Such complaints have found a receptive audience. On October 8, 45 US Democratic lawmakers wrote to Secretary of State Hillary Clinton “to withhold funds for elections in Haiti next month if they are not going to be free, fair, and inclusive." [paging]
Gender Fault Lines
Whoever inherits the presidency faces the monumental challenge of rebuilding a country that remains in total catastrophe—and one that has become much more dangerous now for many women and girls. Haiti’s earthquake is impacting them along preexisting social fault lines of gender, inequity, and acute poverty—a common feature of disasters. New UN figures suggest two-thirds of the 220,000 killed were female, many being among the poorest, with rickety houses on hillsides that slid into ravines. Not surprisingly, many of the injured are now disabled women and girls who lost their limbs. A majority of newly homeless are women widows, single heads of household and orphaned girls caring for siblings. They live in squalid, badly overcrowded, overnight tent cities where armed men prey on women and girls at night, after daytime UN peacekeeper and police patrols vanish. The efforts by camp residents and women’s groups to increase protection has raised awareness, but guns rule.
“The sexual violence in the camps is another aftershock,” agrees Marie St. Cyr, a member of the Lambi Fund, a Haitian group helping women in camps and rural areas. “Women are terrified.” With elections nearing, women fear new violence—a pattern seen in previous elections. “Usually in Haiti during an election period, the insecurities become higher than usual,” says Soeurette Policar, Director of Lig Pouvwa Fann—the Women’s Rights League
“We need the government to put women in the center of their action plan or we fear it’s just going to get worse,” says St. Cyr, putting her finger on the women’s agenda.
Yet, as she acknowledges, sexual violence, homelessness and insecurity are hardly new to Haitian women. World Bank figures found that 70% reported suffering domestic or public violence – a figure that had increased, pre-quake. There were terrible rapes during the 2006 presidential elections, and rapes of Haitian women by Sierra Leone peacekeepers, reflecting women aren’t confident about the foreign men wearing blue helmets, either.
What Women Want
In interviews with women leaders and ordinary women in Haiti, protection from rape is continually mentioned as an urgent step for Haiti’s next president. But it reflects the deeper challenge: changing patriarchal attitudes, laws, and cultural traditions that enforce social inequity and tolerance of violence against women.
“After the earthquake, because the new priorities are food and shelter, there is a tendency to forget the legal equality priorities between men and women,” explains Dilia Lemaire, Director of Judicial Affairs at MOUFED, a women’s rights NGO in the Haitian capital. “The urgent situation is that the prejudice against women should not be forgotten.”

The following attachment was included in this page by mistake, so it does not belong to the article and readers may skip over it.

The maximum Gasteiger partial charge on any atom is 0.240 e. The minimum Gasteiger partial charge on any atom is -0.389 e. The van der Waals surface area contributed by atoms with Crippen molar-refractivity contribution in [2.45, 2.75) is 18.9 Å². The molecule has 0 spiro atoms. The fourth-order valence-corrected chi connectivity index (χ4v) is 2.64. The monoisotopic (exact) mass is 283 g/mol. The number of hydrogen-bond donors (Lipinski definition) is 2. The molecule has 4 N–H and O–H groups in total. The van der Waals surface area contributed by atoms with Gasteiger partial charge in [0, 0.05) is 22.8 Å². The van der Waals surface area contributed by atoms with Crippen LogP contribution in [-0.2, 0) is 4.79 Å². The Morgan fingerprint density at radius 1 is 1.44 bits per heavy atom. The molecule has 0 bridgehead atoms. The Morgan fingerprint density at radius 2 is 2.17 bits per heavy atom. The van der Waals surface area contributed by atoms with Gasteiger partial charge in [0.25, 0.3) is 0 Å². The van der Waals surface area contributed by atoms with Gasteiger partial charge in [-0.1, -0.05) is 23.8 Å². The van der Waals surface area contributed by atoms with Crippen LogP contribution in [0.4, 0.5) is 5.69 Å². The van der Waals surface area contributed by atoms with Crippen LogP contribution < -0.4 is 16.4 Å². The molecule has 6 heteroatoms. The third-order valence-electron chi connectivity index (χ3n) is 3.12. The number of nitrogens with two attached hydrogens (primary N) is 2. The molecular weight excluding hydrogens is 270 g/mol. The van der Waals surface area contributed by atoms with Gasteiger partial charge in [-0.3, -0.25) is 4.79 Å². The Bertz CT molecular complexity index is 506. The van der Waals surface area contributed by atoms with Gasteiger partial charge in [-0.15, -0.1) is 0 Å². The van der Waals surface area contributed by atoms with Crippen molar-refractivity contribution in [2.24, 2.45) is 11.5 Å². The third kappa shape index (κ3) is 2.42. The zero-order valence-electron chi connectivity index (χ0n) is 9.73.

Today, Haitian women make up more than half the population—52% —and they are 57% of its agricultural workforce—an economic backbone. In urban cities, women dominate in the informal markets, working as ti marchann, or street vendors. They make less than half of men’s wages, on average. One factor: 60% of adult women are illiterate—a shocking statistic in a country an hour’s flight from modern Miami. In areas like property rights and land, laws also favor men, and husbands. That’s one reason why women earthquake widows may now be permanently homeless: not only did the family home or office collapse, but they may have lost their right to this property if it was in their husband’s name. Haiti’s administrative ministry collapsed, burying the country’s archives, adding to the mess of sorting through land and other titles. Some were in placage, or common-law marriages—a norm in rural Haiti, since it costs money to get legally married by a judge. Haitian property law recognizes officially married couples. Without a marriage certificate, a title to the land, a replaced ID card so they can vote, it’s harder to move forward—to secure a bank loan, credit for a small business, equipment or seeds—all the important rebuilding blocks.
That’s why candidate ‘Mami Manigat’, as many Haitians call her, says establishing paternity is a priority for her party. Feminists also hope to put real teeth into Haiti’s law against rape—itself a recent victory for the women’s movement—by prosecuting rape cases.
Still, they aren’t expecting that to happen easily, even with a woman at the helm.
Currying the Women’s Vote